A couple doors down, about 25 people are drinking in the Salty Dog Saloon. An hour from now, the place will be more crowded. An hour earlier, the doors had just opened and general manager Keith Singleton was confused. He had been at the bar since 7:30 the night before.

“Who am I supposed to be calling?” he asked a female employee, small bags under his eyes.

“Chris,” the woman said.

“He’s missing out on so much business right now,” Keith responded, dryly. 

The bar is empty at 9 a.m., save for a couple other workers. Keith says he doesn’t know why Salty Dog opens so early. He used to be doing game-day shots with the regulars at 9 a.m. But the regulars graduated, and nobody took their place. He blames President Bernie Machen, who raised admission standards and weeded out the Salty Dog crowd.

“It’s nothing like it used to be. I’m the manager; I don’t deal with customers as much as the rest of these guys,” he said, eyeing the rest of the workers. “Really, I mostly have to deal with people who are getting in fights, getting thrown out. That never happens anymore. That’s good, I guess. But still, this place is nothing like it used to be.”

Two doors down, Balls experiences a similar traffic flow: empty at 9, small group at 10, crowded by 11.

At Italian Gator, the usual two-person crew in the cramped quarters is replaced by an assembly line of four or five workers, none of them moving more than two feet to either side as they relay slices and pies to each other.

Today’s game won’t be as profitable as next week’s, general manager Damon Bailey says. Even so, the price for a slice is 50 cents more than a normal day, and sales usually double.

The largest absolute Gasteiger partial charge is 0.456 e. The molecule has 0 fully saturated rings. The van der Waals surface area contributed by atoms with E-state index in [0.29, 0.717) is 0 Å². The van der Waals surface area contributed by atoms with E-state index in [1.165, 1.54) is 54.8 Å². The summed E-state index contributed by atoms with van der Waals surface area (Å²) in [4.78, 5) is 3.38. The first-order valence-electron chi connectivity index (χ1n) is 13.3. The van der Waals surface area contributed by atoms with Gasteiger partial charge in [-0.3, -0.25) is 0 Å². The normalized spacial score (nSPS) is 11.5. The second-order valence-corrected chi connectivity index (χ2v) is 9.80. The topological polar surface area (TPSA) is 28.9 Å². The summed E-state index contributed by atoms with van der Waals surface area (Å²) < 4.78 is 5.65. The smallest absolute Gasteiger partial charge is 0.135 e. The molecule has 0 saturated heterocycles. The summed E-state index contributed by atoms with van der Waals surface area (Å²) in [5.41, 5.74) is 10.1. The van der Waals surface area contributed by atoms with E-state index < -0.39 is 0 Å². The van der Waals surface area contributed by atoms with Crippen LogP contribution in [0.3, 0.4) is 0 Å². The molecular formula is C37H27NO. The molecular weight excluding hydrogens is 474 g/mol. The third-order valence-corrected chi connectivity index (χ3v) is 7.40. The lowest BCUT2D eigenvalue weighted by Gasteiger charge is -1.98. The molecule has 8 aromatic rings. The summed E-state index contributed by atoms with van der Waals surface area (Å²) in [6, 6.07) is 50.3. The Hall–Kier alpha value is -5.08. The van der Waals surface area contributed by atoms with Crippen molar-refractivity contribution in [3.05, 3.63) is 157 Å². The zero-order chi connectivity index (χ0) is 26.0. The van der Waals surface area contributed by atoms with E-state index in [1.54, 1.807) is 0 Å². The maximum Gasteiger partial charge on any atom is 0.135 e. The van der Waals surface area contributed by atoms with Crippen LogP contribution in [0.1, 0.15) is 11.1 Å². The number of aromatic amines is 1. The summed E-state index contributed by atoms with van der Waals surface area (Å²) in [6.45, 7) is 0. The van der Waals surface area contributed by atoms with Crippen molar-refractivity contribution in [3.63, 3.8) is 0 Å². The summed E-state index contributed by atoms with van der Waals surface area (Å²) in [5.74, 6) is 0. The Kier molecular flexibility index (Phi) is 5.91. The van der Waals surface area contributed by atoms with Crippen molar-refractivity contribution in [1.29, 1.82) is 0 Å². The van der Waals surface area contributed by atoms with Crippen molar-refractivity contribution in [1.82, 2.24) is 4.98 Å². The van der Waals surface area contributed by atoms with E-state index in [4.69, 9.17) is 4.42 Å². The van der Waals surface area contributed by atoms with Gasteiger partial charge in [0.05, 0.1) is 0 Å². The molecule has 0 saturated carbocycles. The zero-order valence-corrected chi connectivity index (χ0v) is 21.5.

The sidewalk at midtown is crowded. Fans, scalpers and vendors are walking toward the stadium.

Past XS, past Gator City, past Dunkin Donuts and another merchandise tent and the St. Augustine’s Church, where the Catholic Gators Student Ministries are selling hats and T-shirts and hoodies — “Real Champions Pray!”

Past a tent selling Italian sausage, polish sausage, cheesesteaks. Past Lulu’s Fresh-Squeezed Lemonade booth. Past the eight-story condo project still under construction. Past the Delta Upsilon house and University Lutheran.

As the game draws closer, scalpers become desperate — doesn’t anyone want this ticket?

  

Next to the Pi Kappa Alpha house, facing Ben Hill Griffin Stadium, inside the white tent with five Gators flags on top, Henry Cummings watches fans shop. He has been here since 8 a.m.

Cummings, 59, is a tall black gentleman with a gray goatee. He ran track at Florida from 1971-74, and he has been working at Jacksonville-based Sports Mania for five years.

He will keep the portable store open for about two hours after Saturday’s game. He usually does.

Like most vendors, though, he is looking forward to next week. More people will be here. He will sell Florida State gear, too. And after night games, he sometimes gets to open back up on Sunday mornings.

Business is never really that bad, though, he says. Sports Mania makes between $5,000-$15,000 each Saturday.

Inside the tent, one girl walks out with a pack of wristbands, and a woman shows off some blue Gators slippers.

“People are gonna shop, regardless,” Cumming says. “This is the Gators we’re talkin’ about.”

Contact Tyler Jett at